Saturday, November 22, 2008

Reviews, Bonuses, Loyalty

Since it's the time of year for reviews and bonuses, there's been a few articles to come out recently. The following link is to a posting of Bob Sutton's that contains links to information about performance reviews. Sam Culbert in the Wall Street Journal: Get Rid of the Performance Review!

What’s the Value of a Big Bonus?
What would you expect the results to be? When we posed this question to a group of business students, they said they expected performance to improve with the amount of the reward. But this was not what we found. The people offered medium bonuses performed no better, or worse, than those offered low bonuses. But what was most interesting was that the group offered the biggest bonus did worse than the other two groups across all the tasks.

None of the above is new. Annual performance reviews are, at best, a time to rank people. It's easier to justify who to layoff or fire.

When given yearly, bonuses are expected. When it becomes an expectation, it's not really a bonus anymore. It's a part of the yearly compensation. If there's a year when one isn't given, you'll find out that someone was expecting that money to buy their kids something for Christmas or pay some type of expense. Worst yet, you may be sending a signal to employees that things aren't working out so well at the company. Ideally, the company is open honest with it's employees such that company performance is known and isn't a surprise. The employees should have been treated well enough that you wouldn't expect them to leave when bad news is announced. This is called loyalty and it's something today's worker can't afford to give lightly.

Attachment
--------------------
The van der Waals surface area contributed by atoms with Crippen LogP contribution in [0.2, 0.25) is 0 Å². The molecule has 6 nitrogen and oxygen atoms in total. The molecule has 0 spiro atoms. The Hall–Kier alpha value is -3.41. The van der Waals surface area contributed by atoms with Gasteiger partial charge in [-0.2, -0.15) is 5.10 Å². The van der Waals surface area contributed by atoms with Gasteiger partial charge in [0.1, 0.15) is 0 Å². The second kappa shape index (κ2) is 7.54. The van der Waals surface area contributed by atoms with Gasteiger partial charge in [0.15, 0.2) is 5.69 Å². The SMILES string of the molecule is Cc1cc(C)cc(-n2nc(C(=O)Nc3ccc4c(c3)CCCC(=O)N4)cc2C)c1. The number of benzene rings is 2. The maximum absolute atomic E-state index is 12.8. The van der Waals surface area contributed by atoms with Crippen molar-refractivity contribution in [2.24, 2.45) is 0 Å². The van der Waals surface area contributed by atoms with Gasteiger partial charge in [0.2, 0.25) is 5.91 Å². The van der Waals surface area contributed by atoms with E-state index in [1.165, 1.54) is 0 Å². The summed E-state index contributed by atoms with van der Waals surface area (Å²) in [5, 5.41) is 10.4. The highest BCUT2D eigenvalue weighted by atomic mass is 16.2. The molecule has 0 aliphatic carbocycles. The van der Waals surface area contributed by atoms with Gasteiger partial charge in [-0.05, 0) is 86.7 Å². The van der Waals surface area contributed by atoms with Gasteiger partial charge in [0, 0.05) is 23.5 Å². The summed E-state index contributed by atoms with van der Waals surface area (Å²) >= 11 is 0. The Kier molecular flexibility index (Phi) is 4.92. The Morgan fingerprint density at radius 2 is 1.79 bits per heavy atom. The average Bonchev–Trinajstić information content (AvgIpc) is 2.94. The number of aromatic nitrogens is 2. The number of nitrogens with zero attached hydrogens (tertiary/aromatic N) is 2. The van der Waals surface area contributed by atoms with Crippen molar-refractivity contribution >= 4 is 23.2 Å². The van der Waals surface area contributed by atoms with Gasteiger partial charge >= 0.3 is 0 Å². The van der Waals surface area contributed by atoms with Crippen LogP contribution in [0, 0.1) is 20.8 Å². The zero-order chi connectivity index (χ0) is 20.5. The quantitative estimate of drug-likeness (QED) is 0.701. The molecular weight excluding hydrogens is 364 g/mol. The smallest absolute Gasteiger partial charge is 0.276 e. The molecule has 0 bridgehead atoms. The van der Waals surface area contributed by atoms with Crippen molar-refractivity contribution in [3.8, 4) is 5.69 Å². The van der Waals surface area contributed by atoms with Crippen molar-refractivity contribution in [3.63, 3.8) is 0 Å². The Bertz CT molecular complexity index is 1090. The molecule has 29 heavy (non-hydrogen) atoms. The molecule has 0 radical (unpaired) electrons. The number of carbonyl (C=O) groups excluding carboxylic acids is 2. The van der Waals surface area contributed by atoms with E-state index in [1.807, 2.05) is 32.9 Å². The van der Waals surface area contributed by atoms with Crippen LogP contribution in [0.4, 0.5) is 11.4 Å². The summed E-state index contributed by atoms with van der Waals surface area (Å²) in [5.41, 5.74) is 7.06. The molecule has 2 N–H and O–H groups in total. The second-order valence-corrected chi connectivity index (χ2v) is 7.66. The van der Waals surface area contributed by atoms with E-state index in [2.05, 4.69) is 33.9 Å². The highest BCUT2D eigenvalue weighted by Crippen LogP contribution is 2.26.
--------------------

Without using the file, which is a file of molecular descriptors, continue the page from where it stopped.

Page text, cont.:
Companies that want loyalty should know that it isn't earned easily. It's earned with trust which is built on honesty. Employees need to trust their supervisors and management. Trust comes from being able to believe what management says.

If I were an autoworker, there's no way that I would have any loyalty to automakers. It was obvious from the testimony before congress that don't know what they're doing. They danced around questions and couldn't give good direct answers. They can't be trusted.

It's the same thing with politics. I'm an independent because I can't trust what either party says. I won't sign up for the dogma that is espoused by either side, because I don't believe that they're honest.

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